My epilepsy story: Ragen

Ragen shares his experiences of being diagnosed with epilepsy and the challenges she has faced.


How did you feel when you first knew you had epilepsy?

It took a long time (two years) to get the diagnosis and once the official diagnosis was epilepsy my whole life was affected negatively in so many different ways.


What type of seizures do you have? How does it affect you?

Tonic-clonic. I have no short-term memory and have to document what I do day to day.

My tongue is graphically destroyed and I am missing taste buds. I have broken several teeth.

My muscles are so tight and on “alert” 24/7. I have insomnia horribly because 90% of my seizures occur in my sleep.

The loss of memory is traumatic and devastating financially, emotionally, and physically.


What challenges have you faced since being diagnosed with epilepsy?

Bankruptcy. Loss of five well-paying jobs due to discrimination. Horrible loss of memory!


We always say that epilepsy is more than seizures. Do you feel this has been your experience?

It is most certainly more than just seizures! I have documented proof that I have seizures almost every year within the same week or month or sometimes only days apart from past seizures like they are scheduled in my brain somewhere!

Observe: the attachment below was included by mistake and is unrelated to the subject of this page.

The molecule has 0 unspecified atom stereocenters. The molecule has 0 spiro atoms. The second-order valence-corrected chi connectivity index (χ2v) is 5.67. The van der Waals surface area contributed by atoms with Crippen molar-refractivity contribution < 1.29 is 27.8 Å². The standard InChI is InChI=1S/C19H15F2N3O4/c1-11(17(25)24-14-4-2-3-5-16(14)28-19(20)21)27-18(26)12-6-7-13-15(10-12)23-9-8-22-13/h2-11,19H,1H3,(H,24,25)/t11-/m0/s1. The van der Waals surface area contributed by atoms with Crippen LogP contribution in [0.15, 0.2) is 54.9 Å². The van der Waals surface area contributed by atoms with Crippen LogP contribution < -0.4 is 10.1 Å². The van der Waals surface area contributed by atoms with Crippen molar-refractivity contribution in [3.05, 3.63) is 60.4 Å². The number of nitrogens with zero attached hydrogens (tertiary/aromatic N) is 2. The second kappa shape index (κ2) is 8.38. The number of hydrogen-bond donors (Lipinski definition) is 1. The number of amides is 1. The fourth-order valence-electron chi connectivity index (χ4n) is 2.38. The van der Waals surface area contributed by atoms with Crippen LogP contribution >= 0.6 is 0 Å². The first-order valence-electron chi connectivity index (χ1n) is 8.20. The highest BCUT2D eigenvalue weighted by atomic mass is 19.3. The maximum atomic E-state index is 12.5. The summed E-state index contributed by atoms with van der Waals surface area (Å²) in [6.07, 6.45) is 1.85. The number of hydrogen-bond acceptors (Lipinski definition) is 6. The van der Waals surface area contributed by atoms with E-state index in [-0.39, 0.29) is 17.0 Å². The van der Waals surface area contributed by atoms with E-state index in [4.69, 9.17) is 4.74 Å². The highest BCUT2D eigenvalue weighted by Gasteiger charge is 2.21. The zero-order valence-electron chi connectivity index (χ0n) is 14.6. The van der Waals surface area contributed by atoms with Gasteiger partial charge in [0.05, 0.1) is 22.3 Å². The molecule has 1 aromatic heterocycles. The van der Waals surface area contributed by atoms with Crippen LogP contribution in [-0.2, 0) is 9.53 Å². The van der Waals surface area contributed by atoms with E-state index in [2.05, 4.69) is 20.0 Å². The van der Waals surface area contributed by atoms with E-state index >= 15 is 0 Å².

What has helped you manage your epilepsy?

Nothing so far. I have had two brain surgeries and have an RNS device that still is not stopping them mainly because Montana did not have a qualified Neurologist until I recently recruited one for myself!

The implant has been able to keep me out of the ER as often.


What are your main seizure triggers and how do you manage them?

Stress, aura’s, memories, illness, medications, and flu/covid injections caused them last year.


What would you say to others who have been recently diagnosed with epilepsy?

Keep fighting, keep informed, and force your providers to be proactive.

If you would like to share your experiences of living with epilepsy, please email David Coates our Communications Officer at dcoates@epilepsyscotland.org.uk or call 0141 427 4911.